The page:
MUSICTEACHERS.CO.UK VOLUME 2 ISSUE 12, JUNE 2001  
Online Journal

MASTERWORKS FOR ORGAN & ORCHESTRA
Franz Hauk – Organ
The Philharmonic Ingolstadt
Olaf Koch – conductor
Guild Music GMCD7215
£££

Guilmant: Allegro pour Orgue et Orchestre, Op. 81; Marche Fantaisie sur deux chantes d'église pour Orgue, Harpes et Orchestre; Boëllmann: Fantaisie Dialoguée pour Orgue et Orchestre, Op. 35; Guilmant: Méditation sur le Stabat Mater pour Orgue et Orchestre, Op. 63; Fétis: Fantaisie-Symphonique pour Orgue et Orchestre; Guilmant: Final alla Schumann sur un Noël Languedocien pour Orgue et Orchestre, Op. 83; Symphony No. 1 pour Orgue et Orchestre, Op. 42; TPT: 73'44

Looking at concert programmes throughout the world one would imagine that, due to the numerous repetitions of the Poulenc organ concerto, solo works for organ and orchestra are pretty thin on the ground. This is definitely not the case, and Guild's latest release of French masterworks for organ and orchestra certainly proves this with the seven works represented on this disc.

All of the pieces date from the nineteenth-century French symphonic period of organ music. Inspired by the instruments of Cavaillé-Coll and the exemplary playing and compositions of Franck and Widor, a world-renowned school of organ playing was created with pupils such as Vierne, Guilmant, Dubois, Dupré and many others. Cavaillé-Coll's instruments made use of an extended pedal range, orchestrally voiced stops, overblown flutes, string voices and heavy pressure reeds. They are famed for their rich warm and generally enormous sound, all of which qualities appear to be lacking in the organ of Ingolstadt Münster, which is a very large neo-Baroque instrument built in 1977 by the German firm of Klais. Ingolstadt, therefore, does not have the gravitas, warmth, or, when required, the sheer violence of a Cavaillé-Coll, a rather serious flaw when undertaking a recording of French organ works, especially if they are to compete with orchestra. The Ingolstadt edifice must be a recording engineer's worst nightmare, the acoustic of several seconds and the fact that the organ is several stories higher than the orchestra means that both parties have been recorded very closely – something which is never very flattering. This only serves to create a rather false and thin orchestral sound and to highlight the inconsistencies in the violins. The organ too sounds extremely feeble: nowhere on the whole disc is the warm sea of sound we expect from a Cavaillé-Coll, and the pedal has a real lack of power, which is sorely missed at the tutti pedal solo of Guilmant's Symphony. The bright Baroque mixtures are completely out of place in this repertoire and are obviously used in a vain attempt at making the organ sound powerful. The orchestra is lost in such a vast space because these works were originally intended for the concert hall.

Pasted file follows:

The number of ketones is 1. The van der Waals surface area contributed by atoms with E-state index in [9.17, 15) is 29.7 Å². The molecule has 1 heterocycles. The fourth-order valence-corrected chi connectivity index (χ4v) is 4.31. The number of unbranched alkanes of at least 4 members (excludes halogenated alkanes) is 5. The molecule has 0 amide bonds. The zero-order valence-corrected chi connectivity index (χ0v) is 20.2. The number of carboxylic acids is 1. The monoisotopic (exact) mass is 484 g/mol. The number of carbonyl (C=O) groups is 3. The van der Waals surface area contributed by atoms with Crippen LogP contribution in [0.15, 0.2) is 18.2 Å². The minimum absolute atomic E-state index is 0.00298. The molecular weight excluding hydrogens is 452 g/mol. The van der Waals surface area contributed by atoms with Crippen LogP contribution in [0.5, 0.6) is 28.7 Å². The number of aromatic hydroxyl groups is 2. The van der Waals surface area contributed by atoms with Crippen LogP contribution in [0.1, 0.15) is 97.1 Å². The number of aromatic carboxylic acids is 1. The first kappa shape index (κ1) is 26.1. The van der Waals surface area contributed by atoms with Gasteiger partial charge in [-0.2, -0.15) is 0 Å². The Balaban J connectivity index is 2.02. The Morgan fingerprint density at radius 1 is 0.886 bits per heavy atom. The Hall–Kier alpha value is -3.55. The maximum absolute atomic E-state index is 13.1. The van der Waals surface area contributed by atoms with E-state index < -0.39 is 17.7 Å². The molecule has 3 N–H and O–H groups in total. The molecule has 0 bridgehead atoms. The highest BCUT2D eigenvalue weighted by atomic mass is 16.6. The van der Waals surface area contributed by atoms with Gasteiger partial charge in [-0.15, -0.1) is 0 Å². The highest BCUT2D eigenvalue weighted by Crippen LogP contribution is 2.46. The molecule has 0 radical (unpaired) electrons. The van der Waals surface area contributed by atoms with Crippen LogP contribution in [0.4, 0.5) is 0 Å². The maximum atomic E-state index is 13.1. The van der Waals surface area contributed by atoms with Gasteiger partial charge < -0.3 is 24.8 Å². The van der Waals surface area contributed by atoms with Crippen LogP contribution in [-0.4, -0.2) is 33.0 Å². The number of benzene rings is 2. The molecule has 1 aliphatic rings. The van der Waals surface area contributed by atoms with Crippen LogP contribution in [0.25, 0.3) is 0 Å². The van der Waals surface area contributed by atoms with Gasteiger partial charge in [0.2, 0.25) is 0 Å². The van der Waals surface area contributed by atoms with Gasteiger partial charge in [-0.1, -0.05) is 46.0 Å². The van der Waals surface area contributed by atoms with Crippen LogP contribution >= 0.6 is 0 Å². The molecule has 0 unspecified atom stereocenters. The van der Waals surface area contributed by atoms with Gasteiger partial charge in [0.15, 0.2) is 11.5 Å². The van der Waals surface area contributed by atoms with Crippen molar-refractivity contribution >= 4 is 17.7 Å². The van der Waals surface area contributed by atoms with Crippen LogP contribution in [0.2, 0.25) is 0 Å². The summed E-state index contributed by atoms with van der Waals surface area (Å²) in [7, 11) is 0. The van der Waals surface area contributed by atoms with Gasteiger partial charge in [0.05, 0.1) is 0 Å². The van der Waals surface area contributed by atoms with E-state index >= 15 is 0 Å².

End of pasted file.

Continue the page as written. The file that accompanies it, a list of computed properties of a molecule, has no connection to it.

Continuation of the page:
Recordings of this repertoire are few, but in recent years Chandos has also released a recording of Guilmant's Symphony No.1 with the BBC Philharmonic and Ian Tracey at Liverpool Cathedral. This recording also suffers due to the vast building: however it has the advantage of having an instrument that is more than capable of competing with a Cavaillé-Coll.

The actual performances are generally very adequate apart from some unsettling violin intonation, which really lowers the standard of this release considerably. On the plus side however, the pieces are extremely enjoyable; they aren't all masterworks but will appeal to any lover of music by nineteenth-century French organ composers. But be warned – if you are used to the fiery reeds and breathy flutes of Saint-Sulpice then this proves to be something of a disappointment.


Jonathan Scott  


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